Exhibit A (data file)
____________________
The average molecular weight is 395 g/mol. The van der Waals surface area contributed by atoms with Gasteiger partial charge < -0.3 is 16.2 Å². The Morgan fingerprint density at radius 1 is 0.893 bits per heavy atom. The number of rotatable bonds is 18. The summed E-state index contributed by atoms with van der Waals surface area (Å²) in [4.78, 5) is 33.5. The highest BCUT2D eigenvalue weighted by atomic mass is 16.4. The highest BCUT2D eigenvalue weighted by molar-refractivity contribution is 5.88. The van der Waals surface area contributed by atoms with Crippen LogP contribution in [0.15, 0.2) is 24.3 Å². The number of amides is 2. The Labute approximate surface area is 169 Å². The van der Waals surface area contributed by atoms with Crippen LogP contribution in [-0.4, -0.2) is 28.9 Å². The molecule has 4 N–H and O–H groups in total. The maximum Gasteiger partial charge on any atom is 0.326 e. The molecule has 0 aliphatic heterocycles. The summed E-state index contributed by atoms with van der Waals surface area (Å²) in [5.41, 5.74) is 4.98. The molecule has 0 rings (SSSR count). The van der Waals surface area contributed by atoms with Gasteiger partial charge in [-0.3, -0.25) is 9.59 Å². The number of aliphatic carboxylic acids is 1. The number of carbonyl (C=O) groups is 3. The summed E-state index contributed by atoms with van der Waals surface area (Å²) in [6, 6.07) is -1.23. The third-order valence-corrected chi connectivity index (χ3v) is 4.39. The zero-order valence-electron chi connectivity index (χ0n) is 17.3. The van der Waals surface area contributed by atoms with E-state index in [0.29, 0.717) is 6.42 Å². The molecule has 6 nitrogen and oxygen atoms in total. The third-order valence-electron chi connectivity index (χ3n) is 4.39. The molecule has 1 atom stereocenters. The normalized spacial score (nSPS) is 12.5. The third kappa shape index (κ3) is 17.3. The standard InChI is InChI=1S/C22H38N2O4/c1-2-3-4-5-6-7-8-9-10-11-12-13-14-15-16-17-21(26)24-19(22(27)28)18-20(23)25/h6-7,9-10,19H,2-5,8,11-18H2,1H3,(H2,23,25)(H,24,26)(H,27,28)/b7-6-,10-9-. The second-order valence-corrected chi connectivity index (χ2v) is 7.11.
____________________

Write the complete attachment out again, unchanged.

The average molecular weight is 395 g/mol. The van der Waals surface area contributed by atoms with Gasteiger partial charge < -0.3 is 16.2 Å². The Morgan fingerprint density at radius 1 is 0.893 bits per heavy atom. The number of rotatable bonds is 18. The summed E-state index contributed by atoms with van der Waals surface area (Å²) in [4.78, 5) is 33.5. The highest BCUT2D eigenvalue weighted by atomic mass is 16.4. The highest BCUT2D eigenvalue weighted by molar-refractivity contribution is 5.88. The van der Waals surface area contributed by atoms with Crippen LogP contribution in [0.15, 0.2) is 24.3 Å². The number of amides is 2. The Labute approximate surface area is 169 Å². The van der Waals surface area contributed by atoms with Crippen LogP contribution in [-0.4, -0.2) is 28.9 Å². The molecule has 4 N–H and O–H groups in total. The maximum Gasteiger partial charge on any atom is 0.326 e. The molecule has 0 aliphatic heterocycles. The summed E-state index contributed by atoms with van der Waals surface area (Å²) in [5.41, 5.74) is 4.98. The molecule has 0 rings (SSSR count). The van der Waals surface area contributed by atoms with Gasteiger partial charge in [-0.3, -0.25) is 9.59 Å². The number of aliphatic carboxylic acids is 1. The number of carbonyl (C=O) groups is 3. The summed E-state index contributed by atoms with van der Waals surface area (Å²) in [6, 6.07) is -1.23. The third-order valence-corrected chi connectivity index (χ3v) is 4.39. The zero-order valence-electron chi connectivity index (χ0n) is 17.3. The van der Waals surface area contributed by atoms with E-state index in [0.29, 0.717) is 6.42 Å². The molecule has 6 nitrogen and oxygen atoms in total. The third-order valence-electron chi connectivity index (χ3n) is 4.39. The molecule has 1 atom stereocenters. The normalized spacial score (nSPS) is 12.5. The third kappa shape index (κ3) is 17.3. The standard InChI is InChI=1S/C22H38N2O4/c1-2-3-4-5-6-7-8-9-10-11-12-13-14-15-16-17-21(26)24-19(22(27)28)18-20(23)25/h6-7,9-10,19H,2-5,8,11-18H2,1H3,(H2,23,25)(H,24,26)(H,27,28)/b7-6-,10-9-. The second-order valence-corrected chi connectivity index (χ2v) is 7.11.